So when they say, "Our results provide direct neurobiological evidence in support of the existence of inequality-averse social preferences in the human brain" our focus must be on 'existence'. Yes, there is evidence for such preferences in artificial circumstances, but these circumstances are unlike most interactions and definitely unlike the situation that O'Doherty outlined. Also, and on a similar topic to the research I outlined, I suspect that most people regard CEO bonuses as unearned, windfall bonuses and feel that they are unjustified. I'd be fascinated to see what people would do if they earned their money and others didn't, and then the person who didn't got an additional bonus. What would the VMPFC do then?

Aside: I really appreciate Colin Camerer's work. I draw on it heavily for my dissertation research and I marvel at his output. But I worry about how the work in this paper might be interpreted in the press and by the general Nature readership who may not understand some of the nuances.

Wednesday, February 24, 2010

ANCYL misunderstand Cronin

Posted by Simon Halliday | Wednesday, February 24, 2010 | Category: , | 3 comments

Oh gosh, it looks like I'm going to have to comment on South African politics again. Floyd Shivambu waxes incoherent about Jeremy Cronin's recent public letter about transparent debate about nationalisation. Shivambu said, "Why a communist cadre in the form of Jeremy Cronin refuses to constructively input into the nationalisation of mines perspective even when humbly requested to is worrying. But as they say, blood is thicker than water." What does that mean? Let me get this straight, Cronin writes constructively about the debate (having been asked to do so), but Shivambu thinks Cronin is incoherent and destructive? Well let's look at why.

Let me state outright that I'm not a communist, but I think Cronin is one of the most coherent, if occasionally wrong, members of the communisty party and of the tripartite alliance. Otherwise, I am a big fan of his poetry and have substantial respect for him as a white man who stood his ground during apartheid. We needed more like him.

Anyway, back to the article. Cronin says, "Behind the headline stories of high-life parties and the flaunting of ill-gained wealth, lies the sordid reality of manipulative sponsorships, wheeling and dealing, organisational factionalism, arm-twisting and the general subversion of our democratic order.” Ahhh.... so that's what annoyed Shivambu. Cronin was criticising Shivambu's, Malema's and many other fair-weather socialists' proclivities to parties and spending. Oh well, poor Floyd.

Next thing, Cronin says that “Our socialism is fundamentally about waging a struggle, here and now, with and in defence of the workers and poor.” How can Shivambu have a problem with that? The workers and the poor? I must have misunderstood the position of ANCYL to not see this as a problem.

Cronin goes on to say, “[SACP policy] is certainly NOT about "capturing" the ANC by infiltrating communists onto ANC electoral lists! If communists enjoy popular support and endorsement from within ANC structures that's great. But they serve in ANC positions as ANC members. We want to have capable, honest and hard-working ANC cadres as ANC leaders - some will be communists, many will not be. Rather a capable non-communist ANC comrade in a leadership position, we say, than a less capable ANC member who happens to be a communist.” Oh gosh! There's another potentially veiled insult. Cronin would prefere efficient and effective capitalists in the ANC than ineffective communists. Again, how can that be a problem? Oh wait, maybe Shivambu realises that Malema is basically an incapable and ineffective croney capitalist. Oh well...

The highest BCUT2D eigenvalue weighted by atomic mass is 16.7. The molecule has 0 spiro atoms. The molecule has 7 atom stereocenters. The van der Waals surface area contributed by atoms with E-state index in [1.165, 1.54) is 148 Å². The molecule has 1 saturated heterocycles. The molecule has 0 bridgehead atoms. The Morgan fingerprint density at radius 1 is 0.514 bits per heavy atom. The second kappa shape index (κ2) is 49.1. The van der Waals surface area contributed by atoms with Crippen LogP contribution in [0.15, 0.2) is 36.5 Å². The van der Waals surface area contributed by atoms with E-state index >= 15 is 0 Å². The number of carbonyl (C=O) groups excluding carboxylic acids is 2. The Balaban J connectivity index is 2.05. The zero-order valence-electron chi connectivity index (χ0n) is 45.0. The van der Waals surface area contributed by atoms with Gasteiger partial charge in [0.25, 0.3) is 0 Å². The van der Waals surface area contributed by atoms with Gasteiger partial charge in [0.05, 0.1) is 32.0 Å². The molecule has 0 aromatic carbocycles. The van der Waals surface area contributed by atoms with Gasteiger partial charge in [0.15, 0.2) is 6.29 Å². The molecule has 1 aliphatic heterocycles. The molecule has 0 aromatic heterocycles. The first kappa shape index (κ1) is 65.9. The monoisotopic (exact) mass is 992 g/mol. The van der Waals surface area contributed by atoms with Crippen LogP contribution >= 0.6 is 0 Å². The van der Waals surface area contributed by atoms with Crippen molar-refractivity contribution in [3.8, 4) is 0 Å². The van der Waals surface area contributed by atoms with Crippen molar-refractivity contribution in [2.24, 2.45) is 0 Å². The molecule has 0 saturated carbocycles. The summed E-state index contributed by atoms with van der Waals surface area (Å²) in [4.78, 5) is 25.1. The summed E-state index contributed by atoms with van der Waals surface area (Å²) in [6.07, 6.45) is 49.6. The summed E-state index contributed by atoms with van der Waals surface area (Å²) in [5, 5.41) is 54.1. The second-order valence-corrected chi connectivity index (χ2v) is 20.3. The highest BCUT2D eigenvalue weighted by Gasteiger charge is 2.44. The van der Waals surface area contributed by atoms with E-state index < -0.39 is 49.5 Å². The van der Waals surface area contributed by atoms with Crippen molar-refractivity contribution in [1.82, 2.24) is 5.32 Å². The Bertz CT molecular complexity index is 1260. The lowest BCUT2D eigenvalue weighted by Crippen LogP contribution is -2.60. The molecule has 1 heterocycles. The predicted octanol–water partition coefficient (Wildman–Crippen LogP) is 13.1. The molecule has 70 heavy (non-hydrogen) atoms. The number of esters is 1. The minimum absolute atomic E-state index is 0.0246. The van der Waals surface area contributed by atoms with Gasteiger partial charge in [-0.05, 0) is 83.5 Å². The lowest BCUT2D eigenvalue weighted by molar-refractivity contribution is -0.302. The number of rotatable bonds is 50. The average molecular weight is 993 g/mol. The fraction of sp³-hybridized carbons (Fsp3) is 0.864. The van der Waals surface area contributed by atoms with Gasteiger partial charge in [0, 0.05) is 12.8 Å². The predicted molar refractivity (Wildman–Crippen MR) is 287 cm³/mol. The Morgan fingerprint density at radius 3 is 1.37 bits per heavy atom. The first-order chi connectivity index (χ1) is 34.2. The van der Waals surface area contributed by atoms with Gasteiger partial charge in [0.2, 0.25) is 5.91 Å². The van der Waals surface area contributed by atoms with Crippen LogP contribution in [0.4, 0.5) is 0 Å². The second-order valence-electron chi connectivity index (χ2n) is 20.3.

Cronin makes several other coherent comments:

  1. Recent bank bailouts could be considered 'socialism for capitalists'

  2. Better to quote it, “public sector ownership, on its own, is no guarantee that this public property will not be plundered by senior management for their own private accumulation purposes.” And also, “It would be the height of hypocrisy, by the way, to be calling for "nationalisation" on the one hand, while being intimately involved in the private plundering of public resources on the other.” Ahah! I can see why Shivambu might dislike that - no lining the pockets. Poor Floyd.

  3. “In advancing our perspective on socialisation, including progressive nationalisation, the SACP fully intends to locate this advocacy, and any other discussion on nationalisation/ socialisation, within the context of our shared alliance strategic priorities - jobs and sustainable livelihoods; health-care; education; rural development; and fighting crime and corruption. We must all guard against the opportunistic appropriation of "nationalisation", treating it as a stand-alone issue and using it as a rhetorical badge of "radicalism". Any progressive call for nationalisation needs be a coherent and do-able part of an overall democratic programme.” Wait, you mean Cronin actually wants to have democratic processes? You mean he doesn't want to be populist. Floyd, Floyd, Floyd how is this not constructive?

  4. “Grand-standing doesn't help. Threatening comrades that you won't vote for them in future elective conference unless they support your position is infantile and unhelpful.” Ahah, there it is again, not-so-veiled criticism of grandstanders like Malema and Floyd. Understably, Floyd doesn't like it. Floyd labels all people who disagrees with him 'reactionaries' or 'counter-revolutionaries'. Evidently Floyd doesn't understand Democracy or Freedom of Speech. Poor Floyd.

  5. “The current crisis around governance, golden hand-shakes, exorbitant tariffs, and failures to actually effectively deliver in many SOEs provides us with an opportunity to advance (not the cause of privatisation, as the DA will do) but rather their effective and increasing socialisation - i.e. subordination to the logic of meeting social needs not private profits.” Ahah! Something else constructive that Floyd doesn't think is constructive: a clearly articulated position on nationalisation. But Floyd doesn't seem to like being articulate. Poor Floyd.